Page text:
In the never-ending battle of the sexes, it sometimes requireth a writer to illuminate certain truths and consequences in this column that you might not get elsewhere.

That is, let us now talk about Swearing while working. Not swearing like a swearing in or “I swear I saw it over here earlier.” No, we’re talking the good old classics: "%#@&!", "#@(%", $%^&!", etc. etc., the ones that make your wife's hair stand on end.

And that’s the point: when men swear, they are rarely upset. Many women hear them swearing and internalize the tension — especially when the guy is working away on some project, in his shop, alone and unheard (he thinks) on some piece of mechanical equipment, outside — swearing away to beat the band. “My heart is in my throat,” she will say, thinking he is unhappy, angry, depressed or frustrated. No, no, no, no, no no. He is having fun. This is how guys have fun. They work, they strive, they seek perfection. Anything short of Superman, Mr. Goodwrench or Tom Brady will elicit an epithet. We swear at the parts, the fastenings, the broken thing itself, bad luck (when the screw rolls off the work bench onto the grass while you are holding the heavy frame, etc.), the light, the wind, the dog's wagging tail knocking the screw into the grass again and the tools (a good carpenter never blames his tools — but he swears at them). But — and this is what listening women fail to understand — mostly we are swearing at ourselves, at our failings to be perfect, which we never are. My “You Stoopid ****ing Idiot !!" is nearly always directed to myself not getting the right screw driver the first time or stripping the groove on an old fastening. It’s from Me to Me. So that makes it harmless, right? Just having a good time solving the problem. Didn’t realize anyone was listening.

But unfortunately, wives misinterpret this merriment. Of course if a bunch of kiddos are in range, that’s a different story and swearing while driving is not included in this assessment. Both are ill-advisable. But just good old-fashioned, American classics are de rigueur when working alone out in the garage, barnyard, wood house. If there are no swears, then everything went “too” smoothly.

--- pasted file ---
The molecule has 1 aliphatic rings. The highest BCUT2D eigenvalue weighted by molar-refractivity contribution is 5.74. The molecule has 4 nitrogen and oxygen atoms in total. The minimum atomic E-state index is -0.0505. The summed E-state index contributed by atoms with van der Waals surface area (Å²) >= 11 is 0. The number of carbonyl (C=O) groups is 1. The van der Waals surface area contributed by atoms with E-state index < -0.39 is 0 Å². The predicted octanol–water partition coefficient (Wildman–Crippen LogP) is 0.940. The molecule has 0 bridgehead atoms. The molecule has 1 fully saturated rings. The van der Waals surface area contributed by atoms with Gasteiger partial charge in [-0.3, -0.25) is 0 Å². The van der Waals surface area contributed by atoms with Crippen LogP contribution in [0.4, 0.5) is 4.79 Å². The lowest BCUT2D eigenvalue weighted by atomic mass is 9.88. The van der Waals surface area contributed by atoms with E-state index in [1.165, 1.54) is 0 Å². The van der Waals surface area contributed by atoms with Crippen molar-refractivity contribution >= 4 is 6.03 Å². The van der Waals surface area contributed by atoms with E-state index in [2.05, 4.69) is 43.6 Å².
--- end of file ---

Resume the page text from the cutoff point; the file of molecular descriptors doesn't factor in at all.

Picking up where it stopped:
Shoveling dirt, splitting wood, varnishing, window repair, putting on shutters, mowing, fixing the mower, fixing the mower again, the outboard, your truck, the boat — anything to do with the TV or electronics, fence repair, the basement, cutting yourself — you get the idea. It’s usually done almost in a dialogue between you, the object and the swearword.

That’s why a guy doesn’t swear the same way when there’s another person working along with him. Swearing is not a conversation between two people, it’s a soliloquy, a statement of pride, of fact, of progress. After all, you wouldn’t swear if you weren’t making progress — no, it’s perfection we’re after here. That perfection has high standards set by the guy himself. You expect to score a touchdown on every drive — but more often, you don’t. Swear away ...

But not at people, that’s different. That’s not having fun, that’s hostile. No, no, we’re talking ambient narrative swearing where the chapters and verses are different for every job. But there’s just as much guy swearing in successful jobs as failures. That's the point. Often, there are virtual spider webs of swears where they are interlaced in chained, mostly non-sensical ways. That is part of the comedy: the overloaded , inter-mixed, incorrect, inside-out, gol’durned, dad-blasted, motherbleepin’ cartoon style swearing as if we were back in a "McHale’s Navy" episode, working on the PT boat.

So let it bounce off you, ladies, if your hubby doth laden the garage air with foul oaths. Imagine instead that it is backed by a laff track, like old sitcoms. Or provide the laugh track yourself — that’ll disarm him. Or offer these new curse words for him to use, like: you Rampallian!, lump of foul deformity, a Fustilarian! Yes, the veriest varlet that ever chewed with a tooth!, as ignorant as dirt. You are a foot licker, a Bolting-Hutch of Beastliness!” All from Shakespeare for him to use.

So fear not, internalize now, damsels. Only know that these swears are only the quintessence of dust — all eyes and no sight — an hourly promise breaker. And when his swears get too loud or numerous, just tell your man: “I do desire that we may be better strangers ..."

Gloucester resident Gordon Baird is an actor and musician, co-founder of Musician magazine and producer of “The Chicken Shack” community access TV show.


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